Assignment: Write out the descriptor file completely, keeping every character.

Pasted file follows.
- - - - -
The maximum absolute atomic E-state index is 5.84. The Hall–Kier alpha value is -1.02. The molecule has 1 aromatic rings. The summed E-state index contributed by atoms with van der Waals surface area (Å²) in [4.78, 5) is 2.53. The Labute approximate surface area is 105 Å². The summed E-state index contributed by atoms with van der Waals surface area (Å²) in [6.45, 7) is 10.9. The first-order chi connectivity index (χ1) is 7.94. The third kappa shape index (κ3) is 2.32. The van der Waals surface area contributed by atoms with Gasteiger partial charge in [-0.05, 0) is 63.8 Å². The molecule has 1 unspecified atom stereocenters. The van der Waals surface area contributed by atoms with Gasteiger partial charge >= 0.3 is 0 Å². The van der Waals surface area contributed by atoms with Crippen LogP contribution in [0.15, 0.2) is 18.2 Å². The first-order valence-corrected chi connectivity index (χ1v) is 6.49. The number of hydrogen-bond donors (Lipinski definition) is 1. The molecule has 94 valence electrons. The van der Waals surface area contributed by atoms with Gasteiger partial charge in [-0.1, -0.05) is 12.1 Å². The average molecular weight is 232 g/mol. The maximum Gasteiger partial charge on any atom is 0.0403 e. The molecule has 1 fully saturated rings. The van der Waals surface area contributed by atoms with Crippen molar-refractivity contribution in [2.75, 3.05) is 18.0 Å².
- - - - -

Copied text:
The maximum absolute atomic E-state index is 5.84. The Hall–Kier alpha value is -1.02. The molecule has 1 aromatic rings. The summed E-state index contributed by atoms with van der Waals surface area (Å²) in [4.78, 5) is 2.53. The Labute approximate surface area is 105 Å². The summed E-state index contributed by atoms with van der Waals surface area (Å²) in [6.45, 7) is 10.9. The first-order chi connectivity index (χ1) is 7.94. The third kappa shape index (κ3) is 2.32. The van der Waals surface area contributed by atoms with Gasteiger partial charge in [-0.05, 0) is 63.8 Å². The molecule has 1 unspecified atom stereocenters. The van der Waals surface area contributed by atoms with Gasteiger partial charge >= 0.3 is 0 Å². The van der Waals surface area contributed by atoms with Crippen LogP contribution in [0.15, 0.2) is 18.2 Å². The first-order valence-corrected chi connectivity index (χ1v) is 6.49. The number of hydrogen-bond donors (Lipinski definition) is 1. The molecule has 94 valence electrons. The van der Waals surface area contributed by atoms with Gasteiger partial charge in [-0.1, -0.05) is 12.1 Å². The average molecular weight is 232 g/mol. The maximum Gasteiger partial charge on any atom is 0.0403 e. The molecule has 1 fully saturated rings. The van der Waals surface area contributed by atoms with Crippen molar-refractivity contribution in [2.75, 3.05) is 18.0 Å².